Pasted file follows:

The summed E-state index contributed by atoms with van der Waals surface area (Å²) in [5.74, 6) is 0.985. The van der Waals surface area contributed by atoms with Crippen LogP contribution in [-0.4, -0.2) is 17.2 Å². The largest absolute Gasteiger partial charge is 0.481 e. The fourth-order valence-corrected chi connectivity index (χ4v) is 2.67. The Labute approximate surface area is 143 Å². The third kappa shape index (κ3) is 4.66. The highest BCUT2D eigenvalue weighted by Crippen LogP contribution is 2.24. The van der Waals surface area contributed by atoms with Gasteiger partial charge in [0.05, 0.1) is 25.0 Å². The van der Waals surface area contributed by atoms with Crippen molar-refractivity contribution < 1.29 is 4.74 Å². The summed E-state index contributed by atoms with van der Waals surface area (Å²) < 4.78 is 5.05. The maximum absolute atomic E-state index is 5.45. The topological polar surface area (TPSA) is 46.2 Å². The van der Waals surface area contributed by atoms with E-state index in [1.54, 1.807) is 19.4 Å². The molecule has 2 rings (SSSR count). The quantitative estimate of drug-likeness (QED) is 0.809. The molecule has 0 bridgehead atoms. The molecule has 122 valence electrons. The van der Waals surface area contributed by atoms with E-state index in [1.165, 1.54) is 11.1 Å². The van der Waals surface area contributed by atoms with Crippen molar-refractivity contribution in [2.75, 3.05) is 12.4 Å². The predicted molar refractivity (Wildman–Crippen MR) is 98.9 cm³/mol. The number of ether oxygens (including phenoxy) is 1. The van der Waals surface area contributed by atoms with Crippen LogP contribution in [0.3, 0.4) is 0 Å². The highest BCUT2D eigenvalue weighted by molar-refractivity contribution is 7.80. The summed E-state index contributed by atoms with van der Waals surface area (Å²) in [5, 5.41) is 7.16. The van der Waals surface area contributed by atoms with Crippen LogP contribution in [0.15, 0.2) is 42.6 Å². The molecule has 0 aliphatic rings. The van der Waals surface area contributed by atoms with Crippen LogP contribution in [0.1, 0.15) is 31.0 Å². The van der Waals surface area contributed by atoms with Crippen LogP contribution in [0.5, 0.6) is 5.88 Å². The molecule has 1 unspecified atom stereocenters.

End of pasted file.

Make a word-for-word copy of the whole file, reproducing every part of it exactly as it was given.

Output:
The summed E-state index contributed by atoms with van der Waals surface area (Å²) in [5.74, 6) is 0.985. The van der Waals surface area contributed by atoms with Crippen LogP contribution in [-0.4, -0.2) is 17.2 Å². The largest absolute Gasteiger partial charge is 0.481 e. The fourth-order valence-corrected chi connectivity index (χ4v) is 2.67. The Labute approximate surface area is 143 Å². The third kappa shape index (κ3) is 4.66. The highest BCUT2D eigenvalue weighted by Crippen LogP contribution is 2.24. The van der Waals surface area contributed by atoms with Gasteiger partial charge in [0.05, 0.1) is 25.0 Å². The van der Waals surface area contributed by atoms with Crippen molar-refractivity contribution < 1.29 is 4.74 Å². The summed E-state index contributed by atoms with van der Waals surface area (Å²) < 4.78 is 5.05. The maximum absolute atomic E-state index is 5.45. The topological polar surface area (TPSA) is 46.2 Å². The van der Waals surface area contributed by atoms with E-state index in [1.54, 1.807) is 19.4 Å². The molecule has 2 rings (SSSR count). The quantitative estimate of drug-likeness (QED) is 0.809. The molecule has 0 bridgehead atoms. The molecule has 122 valence electrons. The van der Waals surface area contributed by atoms with E-state index in [1.165, 1.54) is 11.1 Å². The van der Waals surface area contributed by atoms with Crippen molar-refractivity contribution in [2.75, 3.05) is 12.4 Å². The predicted molar refractivity (Wildman–Crippen MR) is 98.9 cm³/mol. The number of ether oxygens (including phenoxy) is 1. The van der Waals surface area contributed by atoms with Crippen LogP contribution in [0.3, 0.4) is 0 Å². The highest BCUT2D eigenvalue weighted by molar-refractivity contribution is 7.80. The summed E-state index contributed by atoms with van der Waals surface area (Å²) in [5, 5.41) is 7.16. The van der Waals surface area contributed by atoms with Crippen LogP contribution in [0.15, 0.2) is 42.6 Å². The molecule has 0 aliphatic rings. The van der Waals surface area contributed by atoms with Crippen LogP contribution in [0.1, 0.15) is 31.0 Å². The van der Waals surface area contributed by atoms with Crippen LogP contribution in [0.5, 0.6) is 5.88 Å². The molecule has 1 unspecified atom stereocenters.